Does the liberal idea which is such a significant part of our modern conception of democracy that all people are created equal and are therefor endowed with the same rights have a philosophical or an empirical foundation? I've noticed it took a while for this concept to develop even though it has a pretty clearly written out partial foundation within the constitution of the U.S. "We hold these truths to be self-evident that all men are created equal" Did the "founders" believe despite other powers that they couldn't control that slavery should be banned under this principle? I don't see how such a thing is self-evident and anyhow do we really think that severely mentally challenged people have the same rights for example? I even know that in at least one state some people can be adjudicated as unfit to vote - although I personally think that as a matter of principle even people who are very mentally challenged should be able to vote. But I think that there are other realms where very mentally challenged people do not have the same rights - but then there is a certain circularity there isn't there? I mean if not everybody has the right to something then we call it a privilege and not a right. But I think that some severely mentally challenged people do not have the same right to engage in contractual agreements.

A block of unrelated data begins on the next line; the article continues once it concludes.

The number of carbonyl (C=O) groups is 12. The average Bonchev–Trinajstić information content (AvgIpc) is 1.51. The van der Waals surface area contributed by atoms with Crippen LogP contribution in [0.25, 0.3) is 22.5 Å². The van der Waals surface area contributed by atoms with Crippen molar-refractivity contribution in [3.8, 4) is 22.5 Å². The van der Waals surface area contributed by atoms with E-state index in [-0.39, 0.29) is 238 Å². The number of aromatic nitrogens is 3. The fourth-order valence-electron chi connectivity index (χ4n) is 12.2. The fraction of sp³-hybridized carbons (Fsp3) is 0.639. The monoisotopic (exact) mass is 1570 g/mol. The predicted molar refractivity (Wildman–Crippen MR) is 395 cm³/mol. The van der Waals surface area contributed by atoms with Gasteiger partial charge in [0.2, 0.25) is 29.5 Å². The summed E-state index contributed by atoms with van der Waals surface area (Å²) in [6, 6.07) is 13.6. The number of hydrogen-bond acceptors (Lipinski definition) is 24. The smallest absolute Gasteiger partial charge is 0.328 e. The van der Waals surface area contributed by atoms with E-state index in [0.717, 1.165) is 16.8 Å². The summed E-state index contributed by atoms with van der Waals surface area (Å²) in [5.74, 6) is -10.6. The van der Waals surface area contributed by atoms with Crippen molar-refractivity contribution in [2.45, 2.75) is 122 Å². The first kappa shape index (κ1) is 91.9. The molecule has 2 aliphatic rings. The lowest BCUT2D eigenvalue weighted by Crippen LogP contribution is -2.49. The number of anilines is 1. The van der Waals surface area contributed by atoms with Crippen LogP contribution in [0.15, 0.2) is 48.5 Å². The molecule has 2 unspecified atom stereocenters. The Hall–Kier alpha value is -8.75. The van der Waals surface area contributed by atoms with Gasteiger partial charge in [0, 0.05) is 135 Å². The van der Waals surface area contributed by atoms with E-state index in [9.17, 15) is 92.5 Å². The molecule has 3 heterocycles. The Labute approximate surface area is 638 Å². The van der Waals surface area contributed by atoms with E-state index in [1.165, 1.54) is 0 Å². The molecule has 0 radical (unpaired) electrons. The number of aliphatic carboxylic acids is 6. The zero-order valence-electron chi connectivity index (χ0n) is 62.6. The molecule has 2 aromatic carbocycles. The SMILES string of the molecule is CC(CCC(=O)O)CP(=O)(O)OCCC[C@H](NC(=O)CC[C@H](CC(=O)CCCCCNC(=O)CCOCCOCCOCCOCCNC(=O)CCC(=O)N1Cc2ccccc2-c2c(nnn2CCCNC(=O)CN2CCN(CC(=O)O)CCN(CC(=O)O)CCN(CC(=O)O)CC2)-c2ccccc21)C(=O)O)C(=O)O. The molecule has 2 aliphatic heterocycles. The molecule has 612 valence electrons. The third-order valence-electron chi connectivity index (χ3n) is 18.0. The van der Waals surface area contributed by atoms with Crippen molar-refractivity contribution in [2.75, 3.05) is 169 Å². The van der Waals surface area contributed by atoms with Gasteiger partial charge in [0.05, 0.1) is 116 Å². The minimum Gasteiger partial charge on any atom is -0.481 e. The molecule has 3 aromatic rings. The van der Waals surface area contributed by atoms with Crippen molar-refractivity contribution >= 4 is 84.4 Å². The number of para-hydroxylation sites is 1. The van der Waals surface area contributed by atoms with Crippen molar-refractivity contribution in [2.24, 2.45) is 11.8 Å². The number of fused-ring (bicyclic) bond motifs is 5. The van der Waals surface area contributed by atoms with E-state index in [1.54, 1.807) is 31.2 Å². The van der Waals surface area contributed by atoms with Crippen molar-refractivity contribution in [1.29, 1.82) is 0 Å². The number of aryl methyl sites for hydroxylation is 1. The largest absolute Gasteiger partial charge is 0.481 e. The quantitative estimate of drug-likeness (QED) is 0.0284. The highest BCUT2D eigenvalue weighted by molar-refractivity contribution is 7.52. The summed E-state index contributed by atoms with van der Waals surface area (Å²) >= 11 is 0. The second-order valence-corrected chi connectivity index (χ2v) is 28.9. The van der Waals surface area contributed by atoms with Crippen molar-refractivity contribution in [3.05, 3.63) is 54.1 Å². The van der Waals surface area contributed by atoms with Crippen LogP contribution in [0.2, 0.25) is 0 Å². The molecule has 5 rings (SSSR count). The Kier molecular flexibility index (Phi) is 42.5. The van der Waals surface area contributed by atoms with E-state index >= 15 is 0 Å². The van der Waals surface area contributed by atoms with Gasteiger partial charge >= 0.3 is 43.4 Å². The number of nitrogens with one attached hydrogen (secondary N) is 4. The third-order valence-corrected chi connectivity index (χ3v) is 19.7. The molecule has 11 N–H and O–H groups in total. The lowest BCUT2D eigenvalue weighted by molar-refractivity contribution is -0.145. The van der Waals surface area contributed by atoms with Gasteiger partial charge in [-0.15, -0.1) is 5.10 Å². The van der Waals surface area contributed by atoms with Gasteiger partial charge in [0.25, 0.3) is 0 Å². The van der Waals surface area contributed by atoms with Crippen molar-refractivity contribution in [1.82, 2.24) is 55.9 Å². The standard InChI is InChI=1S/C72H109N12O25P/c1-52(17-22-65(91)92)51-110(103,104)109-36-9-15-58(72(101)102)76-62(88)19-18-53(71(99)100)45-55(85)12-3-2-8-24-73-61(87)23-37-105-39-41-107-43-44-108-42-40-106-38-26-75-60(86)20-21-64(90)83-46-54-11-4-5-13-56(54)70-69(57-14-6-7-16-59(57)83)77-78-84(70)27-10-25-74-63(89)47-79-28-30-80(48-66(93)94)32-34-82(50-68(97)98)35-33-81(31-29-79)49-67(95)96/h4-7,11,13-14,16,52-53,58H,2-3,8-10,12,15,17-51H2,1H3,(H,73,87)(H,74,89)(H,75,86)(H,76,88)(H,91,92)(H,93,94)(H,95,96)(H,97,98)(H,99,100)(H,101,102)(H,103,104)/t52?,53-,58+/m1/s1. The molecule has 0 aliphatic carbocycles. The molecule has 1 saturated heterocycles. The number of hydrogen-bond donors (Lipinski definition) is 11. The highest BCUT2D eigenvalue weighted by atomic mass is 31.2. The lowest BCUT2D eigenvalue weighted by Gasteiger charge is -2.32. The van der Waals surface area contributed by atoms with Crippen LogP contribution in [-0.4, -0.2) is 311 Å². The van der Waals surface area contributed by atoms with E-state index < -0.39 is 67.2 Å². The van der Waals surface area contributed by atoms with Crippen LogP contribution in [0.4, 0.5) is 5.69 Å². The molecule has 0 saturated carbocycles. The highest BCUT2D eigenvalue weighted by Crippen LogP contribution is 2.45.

You've raised a good and complicated question. Let's leave the word "created" aside, since if it has its religious meaning, many people won't find it self-evident.

I take the claim that "all men are equal" to be a way of saying what philosophers put this way: "All persons are entitled to equal moral consideration." It's not an empirical claim, since we don't get the answers to broad questions of moral principle by adding up the facts, though as we'll note below, empirical facts can be relevant to applying the principle.

Notice a few things the principle doesn't say. First, it doesn't say what a person is; that's a hard question that we'll set aside. Second, it doesn't say that only persons are entitled to moral consideration. It might be that some animals are. It might even be - on some views - that parts of inanimate nature are too. Third, and perhaps more relevant to your question, it doesn't say that all persons have the same detailed rights. 10-year-olds don't have the right to marry or to enter into contracts. Murderers don't have the right to roam the streets freely. And people with intellectual handicaps may lack some rights as well, though the devil is in the details.

What specific rights a person has depends partly on matters of facts; what abilities a person has might well be relevant; past actions might be relevant; how others have treated him or her may be relevant. The point of the slogan is that in deciding if someone is entitled to certain rights, only the morally relevant considerations be applied, and they should be applied even-handedly. If some characteristic is relevant (intellectual capacity may sometimes be), then it doesn't violate the principle of equal moral consideration to grant people different rights depending on whether they have the characteristic or not. What would violate the principle is to ignore the morally relevant distinctions to someone's advantage or disadvantage.

Maybe the simplest way to put it is this: the principle says that people are entitled not to be treated arbitrarily. But paying attention to relevant distinctions isn't arbitrary and so this idea of moral equality doesn't call for granting everyone the same detailed rights.

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